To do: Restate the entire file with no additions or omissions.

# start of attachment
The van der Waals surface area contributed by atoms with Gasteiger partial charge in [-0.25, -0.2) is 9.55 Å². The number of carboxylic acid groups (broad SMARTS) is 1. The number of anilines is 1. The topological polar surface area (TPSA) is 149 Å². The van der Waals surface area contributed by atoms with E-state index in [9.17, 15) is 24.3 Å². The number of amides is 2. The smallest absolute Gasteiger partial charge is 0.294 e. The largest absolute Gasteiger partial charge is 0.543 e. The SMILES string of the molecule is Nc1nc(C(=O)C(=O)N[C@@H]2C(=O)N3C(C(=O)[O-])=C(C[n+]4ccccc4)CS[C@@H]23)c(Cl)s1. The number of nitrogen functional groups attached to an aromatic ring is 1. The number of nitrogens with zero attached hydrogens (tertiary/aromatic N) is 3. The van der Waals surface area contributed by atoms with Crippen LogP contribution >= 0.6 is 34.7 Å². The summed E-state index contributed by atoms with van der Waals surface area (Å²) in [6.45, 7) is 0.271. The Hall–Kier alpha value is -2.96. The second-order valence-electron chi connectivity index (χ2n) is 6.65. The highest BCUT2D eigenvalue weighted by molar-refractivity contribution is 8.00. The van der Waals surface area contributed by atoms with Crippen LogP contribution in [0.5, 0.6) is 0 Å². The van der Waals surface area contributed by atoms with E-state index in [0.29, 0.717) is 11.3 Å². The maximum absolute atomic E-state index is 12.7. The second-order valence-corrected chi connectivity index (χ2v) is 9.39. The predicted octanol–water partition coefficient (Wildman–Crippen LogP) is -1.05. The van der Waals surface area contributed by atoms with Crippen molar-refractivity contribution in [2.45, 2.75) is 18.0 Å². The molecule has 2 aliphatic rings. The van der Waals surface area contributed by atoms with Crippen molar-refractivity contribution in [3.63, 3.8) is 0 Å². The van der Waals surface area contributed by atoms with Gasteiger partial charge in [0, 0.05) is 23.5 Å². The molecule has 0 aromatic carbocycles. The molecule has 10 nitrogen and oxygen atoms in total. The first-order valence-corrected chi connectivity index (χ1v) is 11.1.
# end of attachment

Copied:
The van der Waals surface area contributed by atoms with Gasteiger partial charge in [-0.25, -0.2) is 9.55 Å². The number of carboxylic acid groups (broad SMARTS) is 1. The number of anilines is 1. The topological polar surface area (TPSA) is 149 Å². The van der Waals surface area contributed by atoms with E-state index in [9.17, 15) is 24.3 Å². The number of amides is 2. The smallest absolute Gasteiger partial charge is 0.294 e. The largest absolute Gasteiger partial charge is 0.543 e. The SMILES string of the molecule is Nc1nc(C(=O)C(=O)N[C@@H]2C(=O)N3C(C(=O)[O-])=C(C[n+]4ccccc4)CS[C@@H]23)c(Cl)s1. The number of nitrogen functional groups attached to an aromatic ring is 1. The number of nitrogens with zero attached hydrogens (tertiary/aromatic N) is 3. The van der Waals surface area contributed by atoms with Crippen LogP contribution >= 0.6 is 34.7 Å². The summed E-state index contributed by atoms with van der Waals surface area (Å²) in [6.45, 7) is 0.271. The Hall–Kier alpha value is -2.96. The second-order valence-electron chi connectivity index (χ2n) is 6.65. The highest BCUT2D eigenvalue weighted by molar-refractivity contribution is 8.00. The van der Waals surface area contributed by atoms with Crippen LogP contribution in [0.5, 0.6) is 0 Å². The van der Waals surface area contributed by atoms with E-state index in [0.29, 0.717) is 11.3 Å². The maximum absolute atomic E-state index is 12.7. The second-order valence-corrected chi connectivity index (χ2v) is 9.39. The predicted octanol–water partition coefficient (Wildman–Crippen LogP) is -1.05. The van der Waals surface area contributed by atoms with Crippen molar-refractivity contribution in [2.45, 2.75) is 18.0 Å². The molecule has 2 aliphatic rings. The van der Waals surface area contributed by atoms with Crippen molar-refractivity contribution in [3.63, 3.8) is 0 Å². The van der Waals surface area contributed by atoms with Gasteiger partial charge in [0, 0.05) is 23.5 Å². The molecule has 0 aromatic carbocycles. The molecule has 10 nitrogen and oxygen atoms in total. The first-order valence-corrected chi connectivity index (χ1v) is 11.1.